What to watch for in Congolese elections

Guest blogger Laura Seay writes that today's elections in the Democratic Republic of Congo will carry the risk of violence if the election results are disputed, either by current President Kabila or main opposition leader Etienne Tshisekedi.

By , Guest blogger

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    A Congolese woman casts her vote at a polling station in the Matonge district in Kinshasa, Democratic Republic of Congo, Nov. 28. Voting began Monday with delays and setbacks in this massive nation pummeled by war for an election that could further consolidate the country's peace or drag Congo back into conflict.
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Against all odds and amid pre-election violence that has killed several Kinois in the last two days and widespread reports that not all polling stations have ballots and other election materials, CENI (the Congolese electoral commission) has decided to go ahead with Monday's scheduled elections. Speaking in Kinshasa on Sunday evening, CENI head Daniel Ngoy Malunda (who also serves as President Joseph Kabila's personal pastor) said that his agency is 99% ready and that the elections will happen as scheduled. Never mind that the remaining 1% could mean that 600 or so polling stations lack the materials necessary to carry out an election.

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No one knows what is going to happen in this election; there were no scientific polls conducted and the exceptionally loud voices of much of the Congolese Diaspora (most of which is very pro-Tshisekedi) are making public opinion seem more skewed to the UDPS than it probably actually is. Jason Stearns (who is observing the election in Bukavu) has a helpful province-by-province breakdown of likely voting patterns, but as he notes, results will depend heavily on turnout and are too close to call at this point. A few things to watch for as results come in:

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  • Violence - As many as 10 are dead in Kinshasa, which is heavily opposed to Kabila and has a significant pro-Tshisekedi voting bloc. If violence happens Monday or in the days after the election, it will likely start in Kinshasa.
  • Tshisekedi's reaction - Tshisekedi was blocked from entering Kinshasa for several hours Saturday and was not allowed to hold a final campaign rally Sunday (the governor of Kinshasa banned all political rallies amid rising violence on Saturday). Tshisekedi has continued with strong rhetoric, and there's no telling what he might call for if there are significant irregularities or the perception thereof on Monday. Tshisekedi is almost openly daring the government to arrest him (he has, among other comments, called on his supporters to "terrorize" the government and declared himself president in recent weeks). Tshisekedi believes he has the victory and that the public is on his side; if he doesn't get a victory in this election, he and his supporters are unlikely to accept the results as legitimate.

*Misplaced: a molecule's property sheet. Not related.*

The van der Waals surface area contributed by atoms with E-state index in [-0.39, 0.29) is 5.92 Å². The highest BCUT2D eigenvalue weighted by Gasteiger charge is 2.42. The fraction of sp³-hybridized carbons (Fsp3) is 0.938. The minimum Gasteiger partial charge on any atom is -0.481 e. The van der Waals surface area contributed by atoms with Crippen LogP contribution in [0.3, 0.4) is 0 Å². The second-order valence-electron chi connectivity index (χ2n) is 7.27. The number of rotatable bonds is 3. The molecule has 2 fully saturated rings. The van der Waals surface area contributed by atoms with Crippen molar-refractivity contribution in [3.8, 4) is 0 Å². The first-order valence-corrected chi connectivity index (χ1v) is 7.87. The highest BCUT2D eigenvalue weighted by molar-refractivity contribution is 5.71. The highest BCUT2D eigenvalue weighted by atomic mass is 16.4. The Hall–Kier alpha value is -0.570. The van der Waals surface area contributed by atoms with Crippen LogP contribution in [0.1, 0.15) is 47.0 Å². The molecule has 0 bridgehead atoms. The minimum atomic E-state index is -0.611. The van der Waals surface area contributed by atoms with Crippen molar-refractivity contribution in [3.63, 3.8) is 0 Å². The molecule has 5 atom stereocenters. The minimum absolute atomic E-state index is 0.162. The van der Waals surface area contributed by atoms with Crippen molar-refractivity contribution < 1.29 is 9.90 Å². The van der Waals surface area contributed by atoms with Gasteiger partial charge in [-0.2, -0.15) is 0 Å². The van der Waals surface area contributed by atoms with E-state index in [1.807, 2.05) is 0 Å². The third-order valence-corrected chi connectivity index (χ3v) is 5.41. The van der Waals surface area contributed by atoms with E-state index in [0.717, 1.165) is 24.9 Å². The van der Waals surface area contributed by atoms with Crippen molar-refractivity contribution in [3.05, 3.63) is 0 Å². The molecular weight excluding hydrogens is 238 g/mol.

• The East - Kiswahili-speaking easterners were Kabila's main base of support in 2006, where he made extensive promises about improving the security situation and rebuilding infrastructure. While there is no question that both of these areas have improved somewhat in the last five years, Kabila can no longer count on voters there to have his back. DRC voters, especially in urban areas, are savvier this time around, and few are willing to take promises at face value anymore. As one Goma voter told Melanie Gouby, “We had no idea how to decide who to vote for during the 2006 elections. ...This time we know better. I won’t vote for someone because I was given a t-shirt, I want someone who will build the road, not just talk about it.” Such comments do not bode well for Kabila, whose campaign depends largely on promises of patronage.
  • Irregularities - Already, there are reports that several hundred thousand registered voters names do not appear on the rolls in Ituri and Idjwi. There are almost certainly also polling stations that have not yet received ballots. How CENI reacts when these reports arise - and whether voters feel their voices were heard - will be key determinants of whether protests happen and whether such protests turn violent.

– Laura Seay, a professor of political science at Morehouse College, blogs at Texas in Africa.

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